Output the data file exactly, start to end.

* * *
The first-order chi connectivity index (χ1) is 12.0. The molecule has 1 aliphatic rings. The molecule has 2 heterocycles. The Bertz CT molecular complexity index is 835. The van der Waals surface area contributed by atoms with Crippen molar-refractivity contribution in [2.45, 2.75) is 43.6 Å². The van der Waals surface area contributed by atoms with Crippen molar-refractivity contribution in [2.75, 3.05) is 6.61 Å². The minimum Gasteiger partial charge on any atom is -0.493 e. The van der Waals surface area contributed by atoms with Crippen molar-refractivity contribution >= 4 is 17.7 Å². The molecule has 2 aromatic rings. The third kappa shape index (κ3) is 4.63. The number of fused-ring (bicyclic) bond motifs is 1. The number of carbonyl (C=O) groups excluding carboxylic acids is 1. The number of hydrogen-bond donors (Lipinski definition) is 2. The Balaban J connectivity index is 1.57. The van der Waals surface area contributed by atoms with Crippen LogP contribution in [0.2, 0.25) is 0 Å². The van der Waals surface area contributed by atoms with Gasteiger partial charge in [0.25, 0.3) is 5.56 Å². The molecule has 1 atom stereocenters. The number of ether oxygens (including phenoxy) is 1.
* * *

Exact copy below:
The first-order chi connectivity index (χ1) is 12.0. The molecule has 1 aliphatic rings. The molecule has 2 heterocycles. The Bertz CT molecular complexity index is 835. The van der Waals surface area contributed by atoms with Crippen molar-refractivity contribution in [2.45, 2.75) is 43.6 Å². The van der Waals surface area contributed by atoms with Crippen molar-refractivity contribution in [2.75, 3.05) is 6.61 Å². The minimum Gasteiger partial charge on any atom is -0.493 e. The van der Waals surface area contributed by atoms with Crippen molar-refractivity contribution >= 4 is 17.7 Å². The molecule has 2 aromatic rings. The third kappa shape index (κ3) is 4.63. The number of fused-ring (bicyclic) bond motifs is 1. The number of carbonyl (C=O) groups excluding carboxylic acids is 1. The number of hydrogen-bond donors (Lipinski definition) is 2. The Balaban J connectivity index is 1.57. The van der Waals surface area contributed by atoms with Crippen LogP contribution in [0.2, 0.25) is 0 Å². The van der Waals surface area contributed by atoms with Gasteiger partial charge in [0.25, 0.3) is 5.56 Å². The molecule has 1 atom stereocenters. The number of ether oxygens (including phenoxy) is 1.